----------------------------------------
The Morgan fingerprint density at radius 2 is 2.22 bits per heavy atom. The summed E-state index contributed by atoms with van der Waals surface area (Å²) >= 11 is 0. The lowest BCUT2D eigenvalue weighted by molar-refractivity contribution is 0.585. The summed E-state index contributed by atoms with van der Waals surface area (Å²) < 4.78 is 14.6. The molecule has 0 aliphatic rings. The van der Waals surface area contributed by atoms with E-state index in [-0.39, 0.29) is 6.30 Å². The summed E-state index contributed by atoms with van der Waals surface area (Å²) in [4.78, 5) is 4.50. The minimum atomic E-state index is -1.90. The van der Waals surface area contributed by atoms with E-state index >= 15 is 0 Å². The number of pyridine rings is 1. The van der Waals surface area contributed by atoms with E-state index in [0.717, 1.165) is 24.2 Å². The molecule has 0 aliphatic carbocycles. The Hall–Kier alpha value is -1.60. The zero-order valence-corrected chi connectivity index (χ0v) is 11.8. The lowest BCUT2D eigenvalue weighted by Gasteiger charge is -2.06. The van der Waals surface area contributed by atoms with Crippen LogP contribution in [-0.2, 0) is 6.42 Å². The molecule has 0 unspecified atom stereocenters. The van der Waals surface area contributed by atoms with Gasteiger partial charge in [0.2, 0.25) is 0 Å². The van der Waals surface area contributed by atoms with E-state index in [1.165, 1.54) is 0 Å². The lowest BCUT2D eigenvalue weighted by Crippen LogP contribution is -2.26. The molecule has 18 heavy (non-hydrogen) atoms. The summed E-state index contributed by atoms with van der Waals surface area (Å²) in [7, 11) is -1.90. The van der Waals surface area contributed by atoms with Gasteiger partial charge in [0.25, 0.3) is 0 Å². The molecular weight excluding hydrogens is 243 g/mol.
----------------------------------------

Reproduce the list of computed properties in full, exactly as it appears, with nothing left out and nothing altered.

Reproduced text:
The Morgan fingerprint density at radius 2 is 2.22 bits per heavy atom. The summed E-state index contributed by atoms with van der Waals surface area (Å²) >= 11 is 0. The lowest BCUT2D eigenvalue weighted by molar-refractivity contribution is 0.585. The summed E-state index contributed by atoms with van der Waals surface area (Å²) < 4.78 is 14.6. The molecule has 0 aliphatic rings. The van der Waals surface area contributed by atoms with E-state index in [-0.39, 0.29) is 6.30 Å². The summed E-state index contributed by atoms with van der Waals surface area (Å²) in [4.78, 5) is 4.50. The minimum atomic E-state index is -1.90. The van der Waals surface area contributed by atoms with E-state index >= 15 is 0 Å². The number of pyridine rings is 1. The van der Waals surface area contributed by atoms with E-state index in [0.717, 1.165) is 24.2 Å². The molecule has 0 aliphatic carbocycles. The Hall–Kier alpha value is -1.60. The zero-order valence-corrected chi connectivity index (χ0v) is 11.8. The lowest BCUT2D eigenvalue weighted by Gasteiger charge is -2.06. The van der Waals surface area contributed by atoms with Crippen LogP contribution in [-0.2, 0) is 6.42 Å². The molecule has 0 unspecified atom stereocenters. The van der Waals surface area contributed by atoms with Gasteiger partial charge in [0.2, 0.25) is 0 Å². The van der Waals surface area contributed by atoms with E-state index in [1.165, 1.54) is 0 Å². The lowest BCUT2D eigenvalue weighted by Crippen LogP contribution is -2.26. The molecule has 18 heavy (non-hydrogen) atoms. The summed E-state index contributed by atoms with van der Waals surface area (Å²) in [7, 11) is -1.90. The van der Waals surface area contributed by atoms with Gasteiger partial charge in [0.25, 0.3) is 0 Å². The molecular weight excluding hydrogens is 243 g/mol.